The Talking Heads Prove That the Tag 'Rock Artist' Isn't a Contradiction in Terms

UPDATED 01/07/1980 at 01:00 AM EST Originally published 01/07/1980 at 01:00 AM EST

For all its philistine behavior, rock'n'roll has never lacked cultural credentials. Eric Clapton, Peter Townshend, Cat Stevens and a surprising number of other names came to music via art school. But no band can command the accumulated aesthetic sense of the newest group to graduate into the big time. Three members of the Talking Heads studied at the respected Rhode Island School of Design, and the fourth got all the way to grad school in architecture at Harvard. Yet it is not that background so much as the Heads' unusually thoughtful lyrics and their uncompromisingly innovative music that have led critics to pigeonhole their genre as Art Rock.

This is not to say they are recherché or noncommercial. Their first two LPs, Talking Heads: 77 and the archly titled More Songs about Buildings and Food, made critics' Best of the Year lists for their powerfully elemental rock. The screechy vocals and odd charismatic presence of the head Head, David Byrne, have also turned them into a hot touring act. Byrne's stiff-legged performing style developed, he says, "because I was so nervous I'd shake all over the stage." In any case, the Heads just came off their biggest tour ever, even outdrawing (to their astonishment) Peter Frampton in Kansas City. Their latest LP, Fear of Music, was their first to go Top 40. "I would like to think that our success proves that the audience isn't as dumb as some people think," declares Byrne.

David, 27, grew up in Baltimore and played in a junior high school band ("The drummer sang because he was biggest"). But David soon—unsuccessfully—affected a Smokey Robinson falsetto and began to play in coffeehouses. During his one year of design study at Rhode Island he hooked up with drummer Chris Frantz, 28, the son of an Army general, and his girlfriend Tina Weymouth, 28, whose dad is a Navy admiral. Byrne and Frantz started playing in a group called Artistics. "We were loud and sort of irritating," recalls David, who had to support himself as a dishwasher and counter cook. Byrne subsequently moved to New York and was joined by Chris and Tina after their 1974 graduation. Tina then learned to play bass and soon ex-architecture student Jerry Harrison, 30, came on as keyboardist. He had already played for another cult group, Jonathan Richman and the Modern Lovers, before the Talking Heads were established. (The group's name derives from TV jargon for close-up head shots of anchormen.)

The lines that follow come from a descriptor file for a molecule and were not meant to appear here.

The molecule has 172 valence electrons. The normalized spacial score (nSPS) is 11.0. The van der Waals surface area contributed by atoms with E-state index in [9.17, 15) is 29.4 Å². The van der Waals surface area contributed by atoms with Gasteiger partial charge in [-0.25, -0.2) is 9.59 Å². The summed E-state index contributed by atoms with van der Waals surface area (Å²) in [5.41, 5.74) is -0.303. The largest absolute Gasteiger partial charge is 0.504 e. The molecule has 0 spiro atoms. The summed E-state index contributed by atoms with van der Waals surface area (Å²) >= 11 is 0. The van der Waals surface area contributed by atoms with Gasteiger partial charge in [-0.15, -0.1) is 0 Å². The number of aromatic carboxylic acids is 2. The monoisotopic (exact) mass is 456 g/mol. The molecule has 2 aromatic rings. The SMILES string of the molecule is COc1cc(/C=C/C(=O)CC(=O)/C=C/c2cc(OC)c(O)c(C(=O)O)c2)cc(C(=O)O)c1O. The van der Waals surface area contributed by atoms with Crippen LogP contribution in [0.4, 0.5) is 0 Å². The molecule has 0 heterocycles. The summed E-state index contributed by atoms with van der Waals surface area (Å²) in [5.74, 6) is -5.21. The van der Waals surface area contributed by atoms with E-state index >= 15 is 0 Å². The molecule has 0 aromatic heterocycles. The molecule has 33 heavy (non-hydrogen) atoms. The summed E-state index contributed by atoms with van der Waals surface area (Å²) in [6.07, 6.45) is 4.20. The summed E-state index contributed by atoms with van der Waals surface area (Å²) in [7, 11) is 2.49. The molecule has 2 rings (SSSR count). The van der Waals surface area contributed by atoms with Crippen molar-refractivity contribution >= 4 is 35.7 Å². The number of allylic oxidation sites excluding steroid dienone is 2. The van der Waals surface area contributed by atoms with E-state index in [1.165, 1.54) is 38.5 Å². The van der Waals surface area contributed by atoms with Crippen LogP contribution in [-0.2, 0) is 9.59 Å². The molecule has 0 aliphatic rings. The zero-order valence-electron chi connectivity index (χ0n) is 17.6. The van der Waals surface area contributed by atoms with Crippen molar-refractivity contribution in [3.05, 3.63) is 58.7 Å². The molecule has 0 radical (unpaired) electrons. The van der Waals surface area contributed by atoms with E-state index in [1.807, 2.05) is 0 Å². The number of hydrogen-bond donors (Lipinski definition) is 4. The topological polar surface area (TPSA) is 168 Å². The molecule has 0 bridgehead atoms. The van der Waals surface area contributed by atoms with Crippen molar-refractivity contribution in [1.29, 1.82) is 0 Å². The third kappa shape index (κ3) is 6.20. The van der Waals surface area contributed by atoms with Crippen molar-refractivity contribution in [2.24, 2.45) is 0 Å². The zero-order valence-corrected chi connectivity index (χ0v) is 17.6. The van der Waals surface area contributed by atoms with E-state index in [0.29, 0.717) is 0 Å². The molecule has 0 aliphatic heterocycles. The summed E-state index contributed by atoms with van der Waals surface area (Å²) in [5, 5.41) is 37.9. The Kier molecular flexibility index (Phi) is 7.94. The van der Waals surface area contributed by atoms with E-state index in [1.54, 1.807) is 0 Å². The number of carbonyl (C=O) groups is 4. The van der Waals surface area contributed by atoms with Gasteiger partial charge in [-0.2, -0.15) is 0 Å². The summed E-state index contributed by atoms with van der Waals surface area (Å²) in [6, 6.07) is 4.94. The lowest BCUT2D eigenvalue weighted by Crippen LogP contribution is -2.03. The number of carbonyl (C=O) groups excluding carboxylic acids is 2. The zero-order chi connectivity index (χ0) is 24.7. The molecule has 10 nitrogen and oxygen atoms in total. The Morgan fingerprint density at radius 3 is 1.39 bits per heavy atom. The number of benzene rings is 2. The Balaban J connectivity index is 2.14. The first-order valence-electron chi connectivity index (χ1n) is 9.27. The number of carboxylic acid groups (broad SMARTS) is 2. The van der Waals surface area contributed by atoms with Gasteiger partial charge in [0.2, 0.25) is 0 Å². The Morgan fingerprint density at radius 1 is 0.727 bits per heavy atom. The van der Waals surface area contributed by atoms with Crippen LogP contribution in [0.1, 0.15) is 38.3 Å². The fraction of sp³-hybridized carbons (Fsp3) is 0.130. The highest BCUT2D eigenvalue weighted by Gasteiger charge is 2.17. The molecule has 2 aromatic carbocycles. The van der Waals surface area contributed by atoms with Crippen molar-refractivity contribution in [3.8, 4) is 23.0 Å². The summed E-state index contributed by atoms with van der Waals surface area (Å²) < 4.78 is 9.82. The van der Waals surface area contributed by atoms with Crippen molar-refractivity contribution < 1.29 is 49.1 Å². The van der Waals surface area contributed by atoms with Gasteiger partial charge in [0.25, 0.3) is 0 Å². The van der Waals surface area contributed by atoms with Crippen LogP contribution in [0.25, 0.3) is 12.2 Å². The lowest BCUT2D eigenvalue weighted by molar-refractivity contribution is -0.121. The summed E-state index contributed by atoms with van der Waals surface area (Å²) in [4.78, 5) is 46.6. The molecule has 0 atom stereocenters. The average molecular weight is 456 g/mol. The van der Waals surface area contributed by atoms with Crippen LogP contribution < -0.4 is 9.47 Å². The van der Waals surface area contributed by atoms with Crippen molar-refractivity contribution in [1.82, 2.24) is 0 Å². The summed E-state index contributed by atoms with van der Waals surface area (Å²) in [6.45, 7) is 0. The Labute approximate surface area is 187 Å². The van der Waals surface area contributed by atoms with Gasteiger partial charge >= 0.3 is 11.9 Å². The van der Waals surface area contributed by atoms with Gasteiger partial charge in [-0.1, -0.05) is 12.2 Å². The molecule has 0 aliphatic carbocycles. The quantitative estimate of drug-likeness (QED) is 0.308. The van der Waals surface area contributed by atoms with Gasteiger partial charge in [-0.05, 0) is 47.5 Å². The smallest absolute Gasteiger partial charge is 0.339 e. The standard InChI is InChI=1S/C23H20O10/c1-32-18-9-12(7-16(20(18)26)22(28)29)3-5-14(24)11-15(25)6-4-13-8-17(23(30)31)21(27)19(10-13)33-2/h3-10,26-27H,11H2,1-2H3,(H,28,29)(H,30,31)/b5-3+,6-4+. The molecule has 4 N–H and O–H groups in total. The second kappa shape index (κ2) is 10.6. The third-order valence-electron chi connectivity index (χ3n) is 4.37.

Chris and Tina and David all lived together during their struggling days, gigging in Bowery punk-rock dives like CBGB's. Then when Chris and Tina married in 1977, they crossed the East River to an unheated drafty Queens loft (in the same building as Harrison's), and Byrne settled into his own fourth-floor walkup on the Lower East Side.

In contrast to most of rock's limo lizards and despite their contributing music to Robert Stigwood's upcoming movie, Times Square, the Heads still travel by subway and are resolutely antistar. Onstage, they make a point of wearing nondescript wardrobes so their audiences look more glittering than they. Harrison doubles as the group's road manager and once borrowed his Milwaukee family's car to get to some Midwest concerts. Byrne has put his old art training to work designing the strikingly austere graphics for the group's first two albums.

Harrison designed Fear of Music. Yet there is no danger that the Talking Heads will go back permanently to their drawing boards, though Tina cracks ruefully that "artists have more time for sex than musicians—they have to wait for their paints to dry."

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